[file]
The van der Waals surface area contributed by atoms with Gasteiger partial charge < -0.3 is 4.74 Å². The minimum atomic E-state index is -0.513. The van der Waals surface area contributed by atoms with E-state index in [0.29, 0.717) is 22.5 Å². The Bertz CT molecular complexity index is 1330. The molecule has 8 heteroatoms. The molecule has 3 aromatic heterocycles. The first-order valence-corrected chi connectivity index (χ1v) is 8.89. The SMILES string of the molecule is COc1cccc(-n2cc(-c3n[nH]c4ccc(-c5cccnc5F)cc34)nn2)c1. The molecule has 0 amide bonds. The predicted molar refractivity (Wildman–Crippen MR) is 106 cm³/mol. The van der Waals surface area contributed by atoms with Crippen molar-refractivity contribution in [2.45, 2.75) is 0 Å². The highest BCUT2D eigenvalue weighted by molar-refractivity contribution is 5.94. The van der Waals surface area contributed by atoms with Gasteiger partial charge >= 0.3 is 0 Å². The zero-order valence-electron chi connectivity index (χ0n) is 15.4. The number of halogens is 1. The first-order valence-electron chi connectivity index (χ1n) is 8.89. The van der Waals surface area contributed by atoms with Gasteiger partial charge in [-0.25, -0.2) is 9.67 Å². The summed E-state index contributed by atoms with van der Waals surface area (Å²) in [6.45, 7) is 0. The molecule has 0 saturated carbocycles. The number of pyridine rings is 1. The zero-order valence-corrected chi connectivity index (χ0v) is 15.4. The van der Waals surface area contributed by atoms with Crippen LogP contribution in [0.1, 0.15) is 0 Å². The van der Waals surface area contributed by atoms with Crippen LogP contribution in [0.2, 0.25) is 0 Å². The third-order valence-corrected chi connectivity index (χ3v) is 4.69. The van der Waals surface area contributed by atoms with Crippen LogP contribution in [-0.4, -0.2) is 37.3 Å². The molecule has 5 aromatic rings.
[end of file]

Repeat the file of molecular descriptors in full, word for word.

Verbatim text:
The van der Waals surface area contributed by atoms with Gasteiger partial charge < -0.3 is 4.74 Å². The minimum atomic E-state index is -0.513. The van der Waals surface area contributed by atoms with E-state index in [0.29, 0.717) is 22.5 Å². The Bertz CT molecular complexity index is 1330. The molecule has 8 heteroatoms. The molecule has 3 aromatic heterocycles. The first-order valence-corrected chi connectivity index (χ1v) is 8.89. The SMILES string of the molecule is COc1cccc(-n2cc(-c3n[nH]c4ccc(-c5cccnc5F)cc34)nn2)c1. The molecule has 0 amide bonds. The predicted molar refractivity (Wildman–Crippen MR) is 106 cm³/mol. The van der Waals surface area contributed by atoms with Crippen molar-refractivity contribution in [2.45, 2.75) is 0 Å². The highest BCUT2D eigenvalue weighted by molar-refractivity contribution is 5.94. The van der Waals surface area contributed by atoms with Gasteiger partial charge >= 0.3 is 0 Å². The zero-order valence-electron chi connectivity index (χ0n) is 15.4. The number of halogens is 1. The first-order valence-electron chi connectivity index (χ1n) is 8.89. The van der Waals surface area contributed by atoms with Gasteiger partial charge in [-0.25, -0.2) is 9.67 Å². The summed E-state index contributed by atoms with van der Waals surface area (Å²) in [6.45, 7) is 0. The molecule has 0 saturated carbocycles. The number of pyridine rings is 1. The zero-order valence-corrected chi connectivity index (χ0v) is 15.4. The van der Waals surface area contributed by atoms with Crippen LogP contribution in [0.1, 0.15) is 0 Å². The van der Waals surface area contributed by atoms with Crippen LogP contribution in [0.2, 0.25) is 0 Å². The third-order valence-corrected chi connectivity index (χ3v) is 4.69. The van der Waals surface area contributed by atoms with Crippen LogP contribution in [-0.4, -0.2) is 37.3 Å². The molecule has 5 aromatic rings.